Interview
Juan Gatti on the Poster Design for The Human Voice
19 May 2021 | 3 MINS READ
Curzon

For the release of The Human Voice, we spoke to Pedro Almodóvar's long-time collaborator Juan Gatti about his creative process, what it's like to work with such a visionary filmmaker for so long, and what inspired his latest creation, the inspired poster artwork for Almodóvar's latest release, The Human Voice, starring Tilda Swinton

CURZON: Can you recall the first time you met Pedro Almodóvar and your first collaboration?

Juan Gatti: I don't remember exactly when I met Pedro, but it was in 1985. Our first collaboration was for the movie Matador (1986) and it consisted of graphic design on an illustration by Carlos Berlanga.

You have worked together many times since. Are you able to articulate what it is that has forged such an enduring creative partnership between you?

I believe that the lasting collaboration is due to the fact that, in a way, we have grown together with common interests and an understanding between us, I know what he likes and the most important thing is that I know what he does not like.

Matador (1986) poster

Matador (1986) poster

How do you like to work together? Is there a creative brief? Or does the finished film act as sole inspiration? Are you involved in the production, or do you wait until the film is finished before you begin work on an artwork?

In general, I start to get involved in the films from the script and during pre-production I am in direct contact, because in all films I work on graphic elements that appear as props in them.

Can you tell us about your initial reaction to seeing The Human Voice? What were the visuals and ideas that inspired you?

My reaction was about the great poetry that I saw in it. The Balenciaga suit and the beginning when she goes to the hardware store marked me a lot aesthetically.

The Human Voice (2021) poster artwork

The Human Voice (2021) poster artwork

The Human Voice reworks a play by Jean Cocteau. Do these influences inform the work you do? Are there any other external influences that play a part in the artwork?

In this case there was no influence from Cocteau (artist who I admire), the influence is entirely Almodóvar and his point of view on the play.

Our readers are fascinated by the design process and many are artists themselves. What materials do you like to work with? (for example: photography and collage, paint and hand-drawn, do you work with canvases or digitally?)

In general, there is no common technique in the posters and titles that I have made for Pedro. I have used photography, collage, drawings and other techniques that I thought corresponded to the image I wanted to convey in each case.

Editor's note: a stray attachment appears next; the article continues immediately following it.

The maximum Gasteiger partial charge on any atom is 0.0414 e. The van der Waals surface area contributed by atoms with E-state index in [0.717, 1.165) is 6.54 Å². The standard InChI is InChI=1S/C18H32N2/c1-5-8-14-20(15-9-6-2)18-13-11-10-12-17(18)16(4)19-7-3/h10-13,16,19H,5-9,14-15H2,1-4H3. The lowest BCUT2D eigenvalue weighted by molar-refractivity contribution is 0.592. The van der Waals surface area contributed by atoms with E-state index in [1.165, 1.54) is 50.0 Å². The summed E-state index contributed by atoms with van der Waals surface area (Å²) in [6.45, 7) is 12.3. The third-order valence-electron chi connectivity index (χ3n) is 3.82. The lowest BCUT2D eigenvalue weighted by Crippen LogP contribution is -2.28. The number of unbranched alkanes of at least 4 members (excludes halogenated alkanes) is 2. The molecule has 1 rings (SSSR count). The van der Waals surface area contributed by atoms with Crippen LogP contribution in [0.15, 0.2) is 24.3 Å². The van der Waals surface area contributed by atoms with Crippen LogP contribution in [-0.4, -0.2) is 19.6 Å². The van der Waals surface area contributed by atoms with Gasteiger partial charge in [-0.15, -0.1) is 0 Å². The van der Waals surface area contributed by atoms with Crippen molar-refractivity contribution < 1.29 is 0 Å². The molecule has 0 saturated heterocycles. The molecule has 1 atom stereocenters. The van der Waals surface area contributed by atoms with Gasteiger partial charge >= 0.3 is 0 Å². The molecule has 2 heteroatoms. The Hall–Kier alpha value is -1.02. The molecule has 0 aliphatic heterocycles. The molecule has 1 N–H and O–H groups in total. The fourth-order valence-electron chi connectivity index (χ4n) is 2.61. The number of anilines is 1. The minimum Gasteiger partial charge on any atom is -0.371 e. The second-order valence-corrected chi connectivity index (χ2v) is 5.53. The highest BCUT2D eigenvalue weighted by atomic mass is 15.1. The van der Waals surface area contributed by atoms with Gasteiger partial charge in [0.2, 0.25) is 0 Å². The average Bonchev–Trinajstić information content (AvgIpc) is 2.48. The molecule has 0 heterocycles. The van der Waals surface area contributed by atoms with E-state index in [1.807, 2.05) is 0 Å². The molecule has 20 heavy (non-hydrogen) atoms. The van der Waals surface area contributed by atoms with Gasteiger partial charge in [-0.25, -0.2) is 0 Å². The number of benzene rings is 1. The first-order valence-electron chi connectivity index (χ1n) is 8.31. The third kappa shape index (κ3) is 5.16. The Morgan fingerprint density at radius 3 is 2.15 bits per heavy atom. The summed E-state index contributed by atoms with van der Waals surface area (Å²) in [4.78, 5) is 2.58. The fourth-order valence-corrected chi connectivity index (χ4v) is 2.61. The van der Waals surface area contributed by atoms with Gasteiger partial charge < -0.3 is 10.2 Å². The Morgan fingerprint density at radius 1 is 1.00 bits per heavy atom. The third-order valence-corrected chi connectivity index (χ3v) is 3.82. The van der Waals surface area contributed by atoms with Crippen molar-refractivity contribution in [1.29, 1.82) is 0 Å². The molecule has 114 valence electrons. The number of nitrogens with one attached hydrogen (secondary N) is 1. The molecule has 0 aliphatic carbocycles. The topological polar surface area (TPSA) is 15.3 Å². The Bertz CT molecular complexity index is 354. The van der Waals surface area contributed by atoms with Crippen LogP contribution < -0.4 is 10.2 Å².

A Woman on the Verge of a Nervous Breakdown (1988) poster

A Woman on the Verge of a Nervous Breakdown (1988) poster

What materials did you work with for The Human Voice artwork?

For The Human Voice I worked on digital collage

Were there multiple concepts along the way to the final artwork? What is the process for refining the final piece?

It really was the first one I made that was used. After that there were some doubts on the part of the marketing department and after some unsuccessful attempts they returned to the original idea.

Tie Me Up! Tie Me Down! (1989) poster design

Tie Me Up! Tie Me Down! (1989) poster design

What do you think of the current state of poster design and the prevalent trends? Are there trends you see in cinema posters that you like or that you cannot stand?

In general, this 'moment of the posters' does not interest me. I think that currently the choice of posters is in the hands of the producers and that the directors do not participate. The main thing is the face of the actors and a small vignette, usually at the base of the poster, with a scene from the film. I think that commerciality predominates to the art in current posters.

In general, when I make a poster, what I want above all is to capture the attention and interest of the public eye, and I always want to tell you something about the film with the fewest possible elements.

Talk To Her (2002) poster

Talk To Her (2002) poster

Is there a particular era of poster designs that you consider to be a golden era for film artwork? And do you have a favourite film poster?

I believe that the decades of the 50's and 60's were the times of the great poster artists, when in an almost abstract way the film was told and a graphic element was predominant.

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